It’s almost like classifying connections as Rigid or Simple (limp). Virtually all practical connections are something in between. In the realm of frame design it can be claimed that the classification, though idealistic, is helpful nonetheless. Whether the same can be said of the Principles/Application Rules distinction is a moot point. To put this question another way, would users be seriously, or at all, disadvantaged if those Ps after the clause numbers were printed in white ink instead of the red that we have given them in this article?
Does the distinction between Principles and Application Rules matter?
In the early days of the European Project, international consensus was not always easy. It was convenient to be able to reassure those who lost the argument, or were outvoted, that they would be free to adopt ‘alternative design rules’ in place of unfamiliar or unpalatable Application Rules. Subclause (5) in EN 1990 1.4 (reproduced in Part One of this article) legitimizes such substitutions, provided that they accord with relevant Principles and deliver equivalent safety etc. ‘Don’t worry; we aren’t going to force you to drive on the right’, so to speak. Much opposition was neutralized in this way. The sting came later, when the NOTE was inserted directly after that subclause:
NOTE If an alternative design rule is substituted for an application rule, the resulting design cannot be claimed to be wholly in accordance with EN 1990 although the design will remain in accordance with the Principles of EN 1990. When EN 1990 is used in respect of a property listed in an Annex Z of a product standard or an ETAG, the use of an alternative design rule may not be acceptable for CE Marking.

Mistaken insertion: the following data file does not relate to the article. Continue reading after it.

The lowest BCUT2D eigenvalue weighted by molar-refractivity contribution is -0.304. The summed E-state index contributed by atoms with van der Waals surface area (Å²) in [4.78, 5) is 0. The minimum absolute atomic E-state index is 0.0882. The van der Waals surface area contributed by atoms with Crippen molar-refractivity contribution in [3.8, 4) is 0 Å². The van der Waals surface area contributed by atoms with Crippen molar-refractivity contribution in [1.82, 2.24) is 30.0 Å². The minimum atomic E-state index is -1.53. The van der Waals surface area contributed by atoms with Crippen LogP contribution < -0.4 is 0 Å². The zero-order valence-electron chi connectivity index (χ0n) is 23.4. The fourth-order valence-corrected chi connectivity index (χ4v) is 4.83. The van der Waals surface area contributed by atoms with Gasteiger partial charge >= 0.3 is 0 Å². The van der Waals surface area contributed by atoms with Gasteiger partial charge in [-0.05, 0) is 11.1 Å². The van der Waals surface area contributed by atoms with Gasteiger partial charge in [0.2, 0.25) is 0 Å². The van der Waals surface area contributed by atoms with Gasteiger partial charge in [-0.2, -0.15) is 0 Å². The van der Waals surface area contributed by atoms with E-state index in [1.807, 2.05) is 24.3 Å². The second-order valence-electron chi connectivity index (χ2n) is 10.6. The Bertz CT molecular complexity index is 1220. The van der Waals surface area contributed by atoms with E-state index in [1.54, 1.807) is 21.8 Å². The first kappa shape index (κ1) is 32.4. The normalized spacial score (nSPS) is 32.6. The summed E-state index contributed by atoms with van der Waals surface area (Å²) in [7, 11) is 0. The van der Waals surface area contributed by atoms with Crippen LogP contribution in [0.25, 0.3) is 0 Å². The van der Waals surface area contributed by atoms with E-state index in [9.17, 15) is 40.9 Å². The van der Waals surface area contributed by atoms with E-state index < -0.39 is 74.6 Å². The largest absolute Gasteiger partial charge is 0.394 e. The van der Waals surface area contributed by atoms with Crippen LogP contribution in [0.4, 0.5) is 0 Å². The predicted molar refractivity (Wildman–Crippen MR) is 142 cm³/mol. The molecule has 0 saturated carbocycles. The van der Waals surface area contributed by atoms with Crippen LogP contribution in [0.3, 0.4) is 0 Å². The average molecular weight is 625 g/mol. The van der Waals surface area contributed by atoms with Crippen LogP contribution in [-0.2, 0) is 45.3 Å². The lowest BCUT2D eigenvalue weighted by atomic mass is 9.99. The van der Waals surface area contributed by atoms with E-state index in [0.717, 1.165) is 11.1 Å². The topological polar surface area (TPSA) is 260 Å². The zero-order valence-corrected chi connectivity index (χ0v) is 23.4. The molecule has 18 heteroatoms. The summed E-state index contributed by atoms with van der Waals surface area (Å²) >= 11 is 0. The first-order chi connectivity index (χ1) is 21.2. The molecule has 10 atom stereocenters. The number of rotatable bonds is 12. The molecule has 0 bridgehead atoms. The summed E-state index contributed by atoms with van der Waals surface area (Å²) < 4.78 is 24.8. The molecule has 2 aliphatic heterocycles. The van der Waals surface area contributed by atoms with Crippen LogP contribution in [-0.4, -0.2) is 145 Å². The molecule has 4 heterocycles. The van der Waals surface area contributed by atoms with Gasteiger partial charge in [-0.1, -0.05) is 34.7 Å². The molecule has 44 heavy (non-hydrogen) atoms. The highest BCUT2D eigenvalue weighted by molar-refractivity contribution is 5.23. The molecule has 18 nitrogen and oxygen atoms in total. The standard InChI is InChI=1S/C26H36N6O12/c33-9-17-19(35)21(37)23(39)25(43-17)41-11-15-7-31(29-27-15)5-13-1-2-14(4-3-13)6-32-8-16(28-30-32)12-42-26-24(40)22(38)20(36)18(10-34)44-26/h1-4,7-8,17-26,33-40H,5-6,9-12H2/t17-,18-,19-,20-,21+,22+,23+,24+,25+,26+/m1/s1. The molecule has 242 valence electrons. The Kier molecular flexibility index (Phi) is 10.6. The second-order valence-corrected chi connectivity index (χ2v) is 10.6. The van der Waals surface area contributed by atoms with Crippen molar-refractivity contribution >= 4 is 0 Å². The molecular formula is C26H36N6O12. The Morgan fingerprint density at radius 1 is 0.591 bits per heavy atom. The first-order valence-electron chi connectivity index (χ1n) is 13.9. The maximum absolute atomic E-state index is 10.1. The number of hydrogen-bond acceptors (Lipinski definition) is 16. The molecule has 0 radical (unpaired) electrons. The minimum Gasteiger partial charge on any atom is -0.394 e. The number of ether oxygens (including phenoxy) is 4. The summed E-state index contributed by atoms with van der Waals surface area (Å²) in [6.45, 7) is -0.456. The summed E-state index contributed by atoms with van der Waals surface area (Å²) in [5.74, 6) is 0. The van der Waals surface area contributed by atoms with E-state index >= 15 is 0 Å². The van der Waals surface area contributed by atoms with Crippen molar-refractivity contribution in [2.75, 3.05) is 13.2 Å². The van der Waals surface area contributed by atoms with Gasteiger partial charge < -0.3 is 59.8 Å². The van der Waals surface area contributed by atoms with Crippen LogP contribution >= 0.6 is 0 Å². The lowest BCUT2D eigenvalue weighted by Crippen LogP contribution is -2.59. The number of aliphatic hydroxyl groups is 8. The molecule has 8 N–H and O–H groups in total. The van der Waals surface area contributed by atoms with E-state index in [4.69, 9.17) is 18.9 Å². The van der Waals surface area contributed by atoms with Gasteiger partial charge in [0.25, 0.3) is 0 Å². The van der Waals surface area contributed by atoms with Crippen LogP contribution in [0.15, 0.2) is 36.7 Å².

NOTEs are informative, not normative, but this one is quite threatening: if you want the CE Mark, follow the official Application Rules.
So now a distinction is drawn between a design which is ‘wholly in accordance with EN 1990’ and a design which is merely in accordance with its Principles.
Where does this leave us? If we must have a CE Mark, must we obey the Application Rules? Arguably this means that in practice the distinction between Principles and Application Rules ceases to be worth notice. We can, of course, stop fretting over any questionable designations but that’s cold comfort.
Advice from BCSA is that client agreement can provide an escape route. One of the four different methods for CE Marking given in EN 1090-1 allows any design method (even BS 5950) to be used, subject to agreement with the client. So prudent designers will obtain explicit client agreement as a matter of course. Designers of ‘kit’ structures (predesigned buildings, towers, temporary bridging and the like) are in a more difficult position. As would we all, were the system to decide that this is a loophole and needs closing.
The distinction between Principles and Application Rules is much less important than it first appears, but this is because of the way the European Design Standards and Product Directives interact. To qualify for a CE Mark it may be necessary to conform with Eurocode Application Rules, not just Principles. Remember CE Marking became mandatory in July! Supplementary design rules (from NCCI or of the designer’s own devising) may only be permissible if they do not conflict with anything normative in the Standard. That is the official vision, even if it seems disconnected from reality.
Even if the CE Marking aspect is put to one side, it does seem fair to suggest that if the Principles / Application Rules distinction is to be retained in the next generation of Eurocodes it needs to be expressed in a much more consistent manner than hitherto. Alternatively, let it fade away unmourned.